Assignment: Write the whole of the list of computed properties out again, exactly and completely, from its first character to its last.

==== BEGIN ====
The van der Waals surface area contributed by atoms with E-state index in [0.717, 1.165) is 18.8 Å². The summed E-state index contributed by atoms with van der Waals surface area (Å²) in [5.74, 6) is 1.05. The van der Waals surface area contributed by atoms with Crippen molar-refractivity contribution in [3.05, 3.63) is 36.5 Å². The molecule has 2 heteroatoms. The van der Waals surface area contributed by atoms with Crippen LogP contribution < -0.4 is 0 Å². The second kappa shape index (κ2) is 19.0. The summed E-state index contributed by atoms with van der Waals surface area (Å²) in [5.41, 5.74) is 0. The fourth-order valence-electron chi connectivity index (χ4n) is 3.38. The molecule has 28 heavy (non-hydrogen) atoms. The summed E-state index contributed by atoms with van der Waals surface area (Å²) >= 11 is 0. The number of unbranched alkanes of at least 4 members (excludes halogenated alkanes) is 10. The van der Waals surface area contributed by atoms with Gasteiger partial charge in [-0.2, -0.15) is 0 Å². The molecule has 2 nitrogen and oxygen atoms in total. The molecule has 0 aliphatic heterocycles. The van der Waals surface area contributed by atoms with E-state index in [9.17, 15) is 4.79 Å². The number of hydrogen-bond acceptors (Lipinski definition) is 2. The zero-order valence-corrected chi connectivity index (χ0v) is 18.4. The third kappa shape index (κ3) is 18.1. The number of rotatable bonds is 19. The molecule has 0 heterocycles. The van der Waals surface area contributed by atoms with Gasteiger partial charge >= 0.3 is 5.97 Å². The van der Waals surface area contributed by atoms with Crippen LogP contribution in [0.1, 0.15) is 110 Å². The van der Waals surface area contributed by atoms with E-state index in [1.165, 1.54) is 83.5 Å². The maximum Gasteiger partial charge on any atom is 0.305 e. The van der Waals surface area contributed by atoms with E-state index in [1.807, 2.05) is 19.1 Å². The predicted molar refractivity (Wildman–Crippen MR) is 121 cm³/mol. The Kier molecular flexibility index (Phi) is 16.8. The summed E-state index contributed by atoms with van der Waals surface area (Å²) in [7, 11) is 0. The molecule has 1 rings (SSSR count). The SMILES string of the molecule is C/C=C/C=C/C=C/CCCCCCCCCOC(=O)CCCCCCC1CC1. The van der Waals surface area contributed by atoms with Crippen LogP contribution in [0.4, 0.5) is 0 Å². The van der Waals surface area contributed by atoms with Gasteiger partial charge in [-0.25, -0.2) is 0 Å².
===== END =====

The van der Waals surface area contributed by atoms with E-state index in [0.717, 1.165) is 18.8 Å². The summed E-state index contributed by atoms with van der Waals surface area (Å²) in [5.74, 6) is 1.05. The van der Waals surface area contributed by atoms with Crippen molar-refractivity contribution in [3.05, 3.63) is 36.5 Å². The molecule has 2 heteroatoms. The van der Waals surface area contributed by atoms with Crippen LogP contribution < -0.4 is 0 Å². The second kappa shape index (κ2) is 19.0. The summed E-state index contributed by atoms with van der Waals surface area (Å²) in [5.41, 5.74) is 0. The fourth-order valence-electron chi connectivity index (χ4n) is 3.38. The molecule has 28 heavy (non-hydrogen) atoms. The summed E-state index contributed by atoms with van der Waals surface area (Å²) >= 11 is 0. The number of unbranched alkanes of at least 4 members (excludes halogenated alkanes) is 10. The van der Waals surface area contributed by atoms with Gasteiger partial charge in [-0.2, -0.15) is 0 Å². The molecule has 2 nitrogen and oxygen atoms in total. The molecule has 0 aliphatic heterocycles. The van der Waals surface area contributed by atoms with E-state index in [9.17, 15) is 4.79 Å². The number of hydrogen-bond acceptors (Lipinski definition) is 2. The zero-order valence-corrected chi connectivity index (χ0v) is 18.4. The third kappa shape index (κ3) is 18.1. The number of rotatable bonds is 19. The molecule has 0 heterocycles. The van der Waals surface area contributed by atoms with Gasteiger partial charge >= 0.3 is 5.97 Å². The van der Waals surface area contributed by atoms with Crippen LogP contribution in [0.1, 0.15) is 110 Å². The van der Waals surface area contributed by atoms with E-state index in [1.165, 1.54) is 83.5 Å². The maximum Gasteiger partial charge on any atom is 0.305 e. The van der Waals surface area contributed by atoms with E-state index in [1.807, 2.05) is 19.1 Å². The predicted molar refractivity (Wildman–Crippen MR) is 121 cm³/mol. The Kier molecular flexibility index (Phi) is 16.8. The summed E-state index contributed by atoms with van der Waals surface area (Å²) in [7, 11) is 0. The molecule has 1 rings (SSSR count). The SMILES string of the molecule is C/C=C/C=C/C=C/CCCCCCCCCOC(=O)CCCCCCC1CC1. The van der Waals surface area contributed by atoms with Crippen LogP contribution in [0.4, 0.5) is 0 Å². The van der Waals surface area contributed by atoms with Gasteiger partial charge in [-0.25, -0.2) is 0 Å².